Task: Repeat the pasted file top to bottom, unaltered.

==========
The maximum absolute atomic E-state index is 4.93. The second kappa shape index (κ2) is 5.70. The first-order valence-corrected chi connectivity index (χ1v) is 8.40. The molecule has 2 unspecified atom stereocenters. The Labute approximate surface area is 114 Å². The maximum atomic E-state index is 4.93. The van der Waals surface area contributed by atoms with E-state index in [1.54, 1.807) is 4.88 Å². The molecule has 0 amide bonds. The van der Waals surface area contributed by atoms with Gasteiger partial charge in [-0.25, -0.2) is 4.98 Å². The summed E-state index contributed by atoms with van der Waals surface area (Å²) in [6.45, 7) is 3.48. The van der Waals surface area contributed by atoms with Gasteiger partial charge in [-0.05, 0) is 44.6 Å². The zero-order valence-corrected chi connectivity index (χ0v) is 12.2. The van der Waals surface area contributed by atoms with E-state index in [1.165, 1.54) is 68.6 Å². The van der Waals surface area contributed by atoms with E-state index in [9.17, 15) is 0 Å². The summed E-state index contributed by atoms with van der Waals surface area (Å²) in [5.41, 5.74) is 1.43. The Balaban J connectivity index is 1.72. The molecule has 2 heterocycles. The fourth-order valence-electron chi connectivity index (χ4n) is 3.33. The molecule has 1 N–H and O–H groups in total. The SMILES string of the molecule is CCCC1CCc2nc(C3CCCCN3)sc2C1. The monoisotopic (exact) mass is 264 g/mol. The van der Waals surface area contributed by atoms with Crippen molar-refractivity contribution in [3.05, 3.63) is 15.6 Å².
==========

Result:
The maximum absolute atomic E-state index is 4.93. The second kappa shape index (κ2) is 5.70. The first-order valence-corrected chi connectivity index (χ1v) is 8.40. The molecule has 2 unspecified atom stereocenters. The Labute approximate surface area is 114 Å². The maximum atomic E-state index is 4.93. The van der Waals surface area contributed by atoms with E-state index in [1.54, 1.807) is 4.88 Å². The molecule has 0 amide bonds. The van der Waals surface area contributed by atoms with Gasteiger partial charge in [-0.25, -0.2) is 4.98 Å². The summed E-state index contributed by atoms with van der Waals surface area (Å²) in [6.45, 7) is 3.48. The van der Waals surface area contributed by atoms with Gasteiger partial charge in [-0.05, 0) is 44.6 Å². The zero-order valence-corrected chi connectivity index (χ0v) is 12.2. The van der Waals surface area contributed by atoms with E-state index in [1.165, 1.54) is 68.6 Å². The van der Waals surface area contributed by atoms with E-state index in [9.17, 15) is 0 Å². The summed E-state index contributed by atoms with van der Waals surface area (Å²) in [5.41, 5.74) is 1.43. The Balaban J connectivity index is 1.72. The molecule has 2 heterocycles. The fourth-order valence-electron chi connectivity index (χ4n) is 3.33. The molecule has 1 N–H and O–H groups in total. The SMILES string of the molecule is CCCC1CCc2nc(C3CCCCN3)sc2C1. The monoisotopic (exact) mass is 264 g/mol. The van der Waals surface area contributed by atoms with Crippen molar-refractivity contribution in [3.05, 3.63) is 15.6 Å².